II. Product – The text says, At that time Jerusalem, all Judea, and the whole region around the Jordan were going out to him and were being baptized by him in the Jordan River as they acknowledged their sins.
Here is the desired product of powerful prophecy: repentance unto salvation for all who believe. Prophets want to save people by drawing them to God’s grace, this is goal, the salvation of souls! Preparing prophets do not seek merely to scare people, they seek to prepare people.
To repent, to come to a new mind and heart by God’s grace, is to be prepared. This is the central work of the prophet who prepares and thus works to save others: repentance is unto salvation.
St. Paul wrote to the Corinthians about this aspect of prophecy and preaching. He is aware that he grieved some of them due to a strong rebuke he gave the community (cf 1 Cor 5) but he is glad that it produced a godly sorrow which in turn produced repentance and holiness. He also distinguishes between godly sorrow and worldly sorrow:
Even if I caused you sorrow by my letter, I do not regret it. Though I did regret it—I see that my letter hurt you, but only for a little while—yet now I am happy, not because you were made sorry, but because your sorrow led you to repentance. For you became sorrowful as God intended and so were not harmed in any way by us. Godly sorrow brings repentance that leads to salvation and leaves no regret, but worldly sorrow brings death. See what this godly sorrow has produced in you: what earnestness, what eagerness to clear yourselves, what indignation [at sin], what alarm, what longing, what concern, what readiness to see justice done…..By all this we are encouraged. (2 Cor 7:8-13)
An old priest once told me, “Never think you have preached well unless the line to the confessional is long.” Good preaching, among other things produces repentance unto salvation. It may cause some to be mad or sad, but if it is proper prophecy, it will produce a godly sorrow and the madness and sadness gives way to gladness. Here is the expected product of proper preaching: repentance unto salvation.
III. Purity – The text says: When [John] saw many of the Pharisees and Sadducees coming to his baptism, he said to them, “You brood of vipers! Who warned you to flee from the coming wrath? Produce good fruit as evidence of your repentance. And do not presume to say to yourselves, ‘We have Abraham as our father.’ For I tell you, God can raise up children to Abraham from these stones. Even now the ax lies at the root of the trees. Therefore every tree that does not bear good fruit will be cut down and thrown into the fire.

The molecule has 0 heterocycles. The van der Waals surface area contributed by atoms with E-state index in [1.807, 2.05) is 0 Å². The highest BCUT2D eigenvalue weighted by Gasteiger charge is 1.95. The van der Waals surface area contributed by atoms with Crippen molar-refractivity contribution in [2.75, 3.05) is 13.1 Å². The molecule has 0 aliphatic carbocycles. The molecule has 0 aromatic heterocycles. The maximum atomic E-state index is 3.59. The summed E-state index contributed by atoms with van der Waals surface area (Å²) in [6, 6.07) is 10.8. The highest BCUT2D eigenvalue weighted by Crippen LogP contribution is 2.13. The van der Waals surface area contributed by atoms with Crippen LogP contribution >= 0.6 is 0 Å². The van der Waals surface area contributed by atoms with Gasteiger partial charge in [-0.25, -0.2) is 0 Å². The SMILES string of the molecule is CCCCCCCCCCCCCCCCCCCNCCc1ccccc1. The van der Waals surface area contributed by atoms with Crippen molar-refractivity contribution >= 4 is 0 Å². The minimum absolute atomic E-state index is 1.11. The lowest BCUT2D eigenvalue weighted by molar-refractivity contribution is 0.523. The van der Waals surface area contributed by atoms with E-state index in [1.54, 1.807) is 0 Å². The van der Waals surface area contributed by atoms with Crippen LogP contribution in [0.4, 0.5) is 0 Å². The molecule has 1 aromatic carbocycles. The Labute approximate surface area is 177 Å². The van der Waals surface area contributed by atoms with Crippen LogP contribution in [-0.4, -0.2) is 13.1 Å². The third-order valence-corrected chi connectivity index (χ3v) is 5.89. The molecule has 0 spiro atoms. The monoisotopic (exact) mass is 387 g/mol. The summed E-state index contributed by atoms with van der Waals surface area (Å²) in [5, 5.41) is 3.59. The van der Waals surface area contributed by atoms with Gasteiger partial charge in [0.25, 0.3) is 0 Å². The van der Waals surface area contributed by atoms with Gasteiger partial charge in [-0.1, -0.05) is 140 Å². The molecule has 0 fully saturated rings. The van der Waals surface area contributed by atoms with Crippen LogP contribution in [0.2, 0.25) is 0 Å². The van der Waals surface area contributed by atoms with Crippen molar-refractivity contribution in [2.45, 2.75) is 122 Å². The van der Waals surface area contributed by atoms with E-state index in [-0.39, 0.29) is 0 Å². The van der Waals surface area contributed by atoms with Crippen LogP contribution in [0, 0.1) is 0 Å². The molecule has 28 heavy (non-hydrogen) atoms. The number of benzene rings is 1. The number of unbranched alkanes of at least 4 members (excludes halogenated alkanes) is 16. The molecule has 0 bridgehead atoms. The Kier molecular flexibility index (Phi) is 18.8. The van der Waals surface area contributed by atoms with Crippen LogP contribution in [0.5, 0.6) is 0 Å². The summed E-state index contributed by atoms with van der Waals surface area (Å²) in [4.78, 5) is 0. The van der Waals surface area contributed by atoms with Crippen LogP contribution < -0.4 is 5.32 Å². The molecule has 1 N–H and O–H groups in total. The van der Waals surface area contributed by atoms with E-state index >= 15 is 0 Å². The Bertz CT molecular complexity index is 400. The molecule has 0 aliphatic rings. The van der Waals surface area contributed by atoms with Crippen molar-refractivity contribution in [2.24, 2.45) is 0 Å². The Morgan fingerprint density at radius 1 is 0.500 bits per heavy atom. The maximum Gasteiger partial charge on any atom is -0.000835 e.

John the Baptist had no fear of people’s opinion and would not compromise the message based on his audience. All the credentials of the temple leaders did not impress him. Neither did the status of the Jews as the chosen people cause him to soften his message. John had no fear of human opinion, no need for the good favor of others, especially the rich and powerful.
Because of this his preaching had purity. He did not compromise the message out of fear or the need to flatter others. He spoke boldly, plainly and with love and desire for the ultimate salvation of all. If that called for strong medicine he was willing to do it.
The ancient martyrs went to their death proclaiming Christ but many of us moderns are afraid even of someone raising their eyebrows at us. Fear is a great enemy of powerful prophecy for by it many remain silent when they should speak. The fear of what other people may think causes many to compromise the truth and even sin against it. This sort of fear has to go if our prophecy is going to have the purity necessary to reach the goal.
IV. Person – The text says, I am baptizing you with water, for repentance, but the one who is coming after me is mightier than I. I am not worthy to carry his sandals. He will baptize you with the Holy Spirit and fire. His winnowing fan is in his hand. He will clear his threshing floor and gather his wheat into his barn, but the chaff he will burn with unquenchable fire.
John’s audience and disciples were fascinated by him, and drawn by his charisma. But as they want to know more about him, John talks instead about Jesus. That’s the message, “Jesus, not me.” If we are going to be powerful prophets the message has got to be about Jesus, not about me and what I think. We are not out to win an argument and boost our own egos. We are not out to become famous. We are about Jesus Christ and his gospel, his message, his truth. John said of Jesus, “He must increase, I must decrease” (John 3:30). A prophet speaks for the Lord, not himself. A prophet announces God’s agenda not his own. A prophet is about Jesus.
Here then are four Principles of Powerful Prophecy: Poise, Product, Purity, Person.
You are now a preparing prophet whom the Lord seeks. Someone was John the Baptist for you. Someone brought you to Christ. Thank God for that individual or those individuals. But you too are to be John the Baptist for others. Learn from John, apply his principles and make disciples for Jesus Christ.
2 Replies to “A Prophet Who Prepares. A Homily for the Second Sunday of Advent”
On Jordan’s bank the Baptist’s cry
Announces that the Lord is nigh;
Come then and hearken, for he brings
Glad tidings from the King of kings.
Then cleansed be every Christian breast,
And furnished for so great a guest!
Yea, let us each his heart prepare
For Christ to come and enter there.
For thou art our salvation, Lord,
Our refuge and our great reward;
Without thy grace our souls must fade,
And wither like a flower decayed.
Stretch forth thine hand, to heal our sore,
And make us rise to fall no more;
Once more upon thy people shine,
And fill the world with love divine.
All praise, eternal Son, to thee,
Whose Advent sets thy people free,
Whom, with the Father, we adore,
And Holy Ghost, for evermore.